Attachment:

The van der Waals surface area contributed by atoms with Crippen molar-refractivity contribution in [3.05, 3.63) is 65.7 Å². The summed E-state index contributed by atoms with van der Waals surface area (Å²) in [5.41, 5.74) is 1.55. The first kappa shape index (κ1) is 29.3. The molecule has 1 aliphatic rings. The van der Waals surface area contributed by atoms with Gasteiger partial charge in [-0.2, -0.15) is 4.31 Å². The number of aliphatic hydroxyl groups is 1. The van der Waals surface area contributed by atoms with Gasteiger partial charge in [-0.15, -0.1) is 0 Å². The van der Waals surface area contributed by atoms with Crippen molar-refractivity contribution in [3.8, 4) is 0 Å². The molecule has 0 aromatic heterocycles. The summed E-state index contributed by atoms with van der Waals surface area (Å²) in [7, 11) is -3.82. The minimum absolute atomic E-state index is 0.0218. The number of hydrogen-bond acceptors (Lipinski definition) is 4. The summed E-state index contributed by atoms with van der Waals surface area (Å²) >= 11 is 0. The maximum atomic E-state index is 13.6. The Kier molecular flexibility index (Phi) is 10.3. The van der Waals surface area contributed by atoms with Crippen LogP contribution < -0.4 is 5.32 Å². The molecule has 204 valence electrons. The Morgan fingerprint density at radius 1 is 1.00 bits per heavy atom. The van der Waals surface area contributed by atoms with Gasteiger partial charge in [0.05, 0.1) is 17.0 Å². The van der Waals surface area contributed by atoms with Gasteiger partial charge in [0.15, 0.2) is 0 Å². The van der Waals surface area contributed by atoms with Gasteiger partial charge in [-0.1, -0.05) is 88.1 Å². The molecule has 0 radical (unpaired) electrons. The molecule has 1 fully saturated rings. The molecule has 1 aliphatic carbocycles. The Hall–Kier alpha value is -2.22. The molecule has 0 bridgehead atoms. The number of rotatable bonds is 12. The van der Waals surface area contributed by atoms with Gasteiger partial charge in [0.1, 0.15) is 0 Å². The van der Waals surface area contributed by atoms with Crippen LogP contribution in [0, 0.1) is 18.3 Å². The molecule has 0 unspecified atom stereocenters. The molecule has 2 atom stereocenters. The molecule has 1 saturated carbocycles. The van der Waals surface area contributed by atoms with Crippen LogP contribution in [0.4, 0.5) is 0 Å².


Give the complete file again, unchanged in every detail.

The van der Waals surface area contributed by atoms with Crippen molar-refractivity contribution in [3.05, 3.63) is 65.7 Å². The summed E-state index contributed by atoms with van der Waals surface area (Å²) in [5.41, 5.74) is 1.55. The first kappa shape index (κ1) is 29.3. The molecule has 1 aliphatic rings. The van der Waals surface area contributed by atoms with Gasteiger partial charge in [-0.2, -0.15) is 4.31 Å². The number of aliphatic hydroxyl groups is 1. The van der Waals surface area contributed by atoms with Gasteiger partial charge in [-0.15, -0.1) is 0 Å². The van der Waals surface area contributed by atoms with Crippen molar-refractivity contribution in [3.8, 4) is 0 Å². The molecule has 0 aromatic heterocycles. The summed E-state index contributed by atoms with van der Waals surface area (Å²) in [7, 11) is -3.82. The minimum absolute atomic E-state index is 0.0218. The number of hydrogen-bond acceptors (Lipinski definition) is 4. The summed E-state index contributed by atoms with van der Waals surface area (Å²) >= 11 is 0. The maximum atomic E-state index is 13.6. The Kier molecular flexibility index (Phi) is 10.3. The van der Waals surface area contributed by atoms with Crippen LogP contribution < -0.4 is 5.32 Å². The molecule has 204 valence electrons. The Morgan fingerprint density at radius 1 is 1.00 bits per heavy atom. The van der Waals surface area contributed by atoms with Gasteiger partial charge in [0.05, 0.1) is 17.0 Å². The van der Waals surface area contributed by atoms with Gasteiger partial charge in [0.15, 0.2) is 0 Å². The van der Waals surface area contributed by atoms with Gasteiger partial charge in [-0.1, -0.05) is 88.1 Å². The molecule has 0 radical (unpaired) electrons. The molecule has 1 fully saturated rings. The molecule has 1 aliphatic carbocycles. The Hall–Kier alpha value is -2.22. The molecule has 0 bridgehead atoms. The number of rotatable bonds is 12. The van der Waals surface area contributed by atoms with Gasteiger partial charge in [0.1, 0.15) is 0 Å². The van der Waals surface area contributed by atoms with Crippen LogP contribution in [0, 0.1) is 18.3 Å². The molecule has 0 unspecified atom stereocenters. The molecule has 2 atom stereocenters. The molecule has 1 saturated carbocycles. The van der Waals surface area contributed by atoms with Crippen LogP contribution in [0.4, 0.5) is 0 Å².